- To prove that a man is not the father of the child, but only if the action is brought within a reasonable amount of time after obtaining knowledge of relevant facts. However, this cannot be done more than five years after the child's birth.
- The filing party must disclose any restraining orders against either party within 90 days prior to the paternity action.
What is the time frame for establishing paternity?
An action to determine the existence of the father and child relationship can be brought at any time before the child's 18th birthday by the mother or the father of said child, by the child, or by the delegate child support enforcement agency.
What is the court process in a paternity case?
- An informal hearing will be held if it is determined by the court to be in the child's best interests. The court can order that the hearing be held before a magistrate.
- The court may determine that it is in the best interest of any of the parties to the case for the hearing not to be open to the public.
- A record of what happens at this hearing will be kept if any party requests so or if the court orders that a record be kept.
- If any witness refuses to testify, the court can order the witness to testify and produce evidence related to all relevant facts to the case. The refusal of a witness who has been granted immunity to obey to testify or produce evidence is a civil contempt of the court.
- Any party may seek a restraining order or injunction. Also, any party can seek temporary orders as to custody, parenting time, and support once the court enters an order determining the existence of the parent and child relationship. Note: issues of temporary custody, parenting time, and support party are cited under a different set of criteria established by Colorado law.
What is child support?
Child support is an amount of money ordered by the court or by a county child support enforcement unit to be paid to one parent to the other.
How is child support determined?
In Colorado, the amount of child support is determined through the use of child support formulas. Factors taken into account include the gross monthly income of each party, the amount of time the child spends with each parent, child care expenses, the cost of the child's medical insurance, and any extraordinary needs of the child. Occasionally other adjustments also apply.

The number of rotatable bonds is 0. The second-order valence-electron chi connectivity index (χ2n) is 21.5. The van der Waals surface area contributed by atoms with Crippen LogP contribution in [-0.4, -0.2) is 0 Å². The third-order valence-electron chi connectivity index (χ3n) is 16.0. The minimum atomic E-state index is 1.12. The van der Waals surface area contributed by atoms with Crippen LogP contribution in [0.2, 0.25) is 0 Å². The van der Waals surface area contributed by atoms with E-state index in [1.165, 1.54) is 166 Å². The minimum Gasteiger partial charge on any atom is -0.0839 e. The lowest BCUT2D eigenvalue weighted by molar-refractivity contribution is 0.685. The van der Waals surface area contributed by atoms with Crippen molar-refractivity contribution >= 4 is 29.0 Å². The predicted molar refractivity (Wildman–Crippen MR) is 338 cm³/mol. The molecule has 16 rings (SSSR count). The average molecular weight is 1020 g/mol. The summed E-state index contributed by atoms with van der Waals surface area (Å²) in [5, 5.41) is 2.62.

How does the court decide if spousal support should be awarded?
Spousal maintenance, known in other states as "alimony" or "spousal support," can be sought by either party in a divorce or legal separation matter. In Colorado, there is no absolute entitlement to spousal maintenance. The court must first determine if the spouse is entitled to support. If entitlement is found, the court then determines the amount and duration of maintenance. In finding entitlement, the court is required by statute to determine whether the spouse seeking maintenance lacks sufficient property, including marital property apportioned to him or her, to provide for his or her reasonable needs, and is unable to support him or herself through appropriate employment or is a custodian of a child whose condition or circumstances make it appropriate that the custodian not be required to seek employment outside the home. The amount and length of time of maintenance, if justified, involves consideration of all "relevant factors", which include many things, including the financial resources of the spouse seeking maintenance, the time necessary for the party seeking maintenance to acquire sufficient education or training so that he or she can find appropriate employment, the spouse's future earning capacity, the standard of living established during the marriage, the duration of the marriage, the age and physical and emotional condition of the spouse seeking maintenance and the ability of the spouse from the maintenance decide to meet his or her needs wall meaning those of the spouse was seeking maintenance.
What enforcement remedies are available to collect child support?
- income withholding
- driver's license suspension
- garnishment of wages and bank accounts
- interception of federal and state income tax refunds
- interception of unemployment compensation benefits